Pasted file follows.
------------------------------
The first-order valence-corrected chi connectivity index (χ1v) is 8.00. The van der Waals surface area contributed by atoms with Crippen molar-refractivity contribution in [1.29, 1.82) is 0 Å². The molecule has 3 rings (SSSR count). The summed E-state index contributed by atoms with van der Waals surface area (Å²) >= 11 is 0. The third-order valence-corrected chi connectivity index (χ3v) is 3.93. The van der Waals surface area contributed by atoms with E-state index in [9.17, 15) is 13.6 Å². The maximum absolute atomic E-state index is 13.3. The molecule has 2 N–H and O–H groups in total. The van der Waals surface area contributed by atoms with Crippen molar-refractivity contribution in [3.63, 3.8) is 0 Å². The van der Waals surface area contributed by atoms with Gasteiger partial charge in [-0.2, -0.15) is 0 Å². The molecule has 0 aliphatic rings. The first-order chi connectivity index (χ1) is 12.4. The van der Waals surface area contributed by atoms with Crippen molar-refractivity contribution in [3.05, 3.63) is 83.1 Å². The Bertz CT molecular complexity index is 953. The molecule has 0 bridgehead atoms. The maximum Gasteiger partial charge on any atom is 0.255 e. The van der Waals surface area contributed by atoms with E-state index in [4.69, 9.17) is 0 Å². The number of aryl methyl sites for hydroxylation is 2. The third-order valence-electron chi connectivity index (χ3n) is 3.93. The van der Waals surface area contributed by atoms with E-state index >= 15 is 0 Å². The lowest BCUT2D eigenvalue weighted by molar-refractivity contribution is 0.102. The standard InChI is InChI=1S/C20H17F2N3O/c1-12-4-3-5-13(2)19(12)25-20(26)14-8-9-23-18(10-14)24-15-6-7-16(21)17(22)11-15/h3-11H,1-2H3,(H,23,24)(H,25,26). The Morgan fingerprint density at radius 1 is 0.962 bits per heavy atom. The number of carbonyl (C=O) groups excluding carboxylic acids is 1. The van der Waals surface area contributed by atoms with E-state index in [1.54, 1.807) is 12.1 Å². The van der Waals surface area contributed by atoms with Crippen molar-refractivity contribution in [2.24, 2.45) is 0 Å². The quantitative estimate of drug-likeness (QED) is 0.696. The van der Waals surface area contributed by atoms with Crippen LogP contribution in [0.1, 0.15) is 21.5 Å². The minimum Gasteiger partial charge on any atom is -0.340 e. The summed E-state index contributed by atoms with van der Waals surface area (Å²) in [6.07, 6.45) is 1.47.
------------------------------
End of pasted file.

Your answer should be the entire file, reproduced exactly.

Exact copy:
The first-order valence-corrected chi connectivity index (χ1v) is 8.00. The van der Waals surface area contributed by atoms with Crippen molar-refractivity contribution in [1.29, 1.82) is 0 Å². The molecule has 3 rings (SSSR count). The summed E-state index contributed by atoms with van der Waals surface area (Å²) >= 11 is 0. The third-order valence-corrected chi connectivity index (χ3v) is 3.93. The van der Waals surface area contributed by atoms with E-state index in [9.17, 15) is 13.6 Å². The maximum absolute atomic E-state index is 13.3. The molecule has 2 N–H and O–H groups in total. The van der Waals surface area contributed by atoms with Crippen molar-refractivity contribution in [3.63, 3.8) is 0 Å². The van der Waals surface area contributed by atoms with Gasteiger partial charge in [-0.2, -0.15) is 0 Å². The molecule has 0 aliphatic rings. The first-order chi connectivity index (χ1) is 12.4. The van der Waals surface area contributed by atoms with Crippen molar-refractivity contribution in [3.05, 3.63) is 83.1 Å². The Bertz CT molecular complexity index is 953. The molecule has 0 bridgehead atoms. The maximum Gasteiger partial charge on any atom is 0.255 e. The van der Waals surface area contributed by atoms with E-state index in [4.69, 9.17) is 0 Å². The number of aryl methyl sites for hydroxylation is 2. The third-order valence-electron chi connectivity index (χ3n) is 3.93. The van der Waals surface area contributed by atoms with E-state index >= 15 is 0 Å². The lowest BCUT2D eigenvalue weighted by molar-refractivity contribution is 0.102. The standard InChI is InChI=1S/C20H17F2N3O/c1-12-4-3-5-13(2)19(12)25-20(26)14-8-9-23-18(10-14)24-15-6-7-16(21)17(22)11-15/h3-11H,1-2H3,(H,23,24)(H,25,26). The Morgan fingerprint density at radius 1 is 0.962 bits per heavy atom. The number of carbonyl (C=O) groups excluding carboxylic acids is 1. The van der Waals surface area contributed by atoms with E-state index in [1.54, 1.807) is 12.1 Å². The van der Waals surface area contributed by atoms with Crippen molar-refractivity contribution in [2.24, 2.45) is 0 Å². The quantitative estimate of drug-likeness (QED) is 0.696. The van der Waals surface area contributed by atoms with Crippen LogP contribution in [0.1, 0.15) is 21.5 Å². The minimum Gasteiger partial charge on any atom is -0.340 e. The summed E-state index contributed by atoms with van der Waals surface area (Å²) in [6.07, 6.45) is 1.47.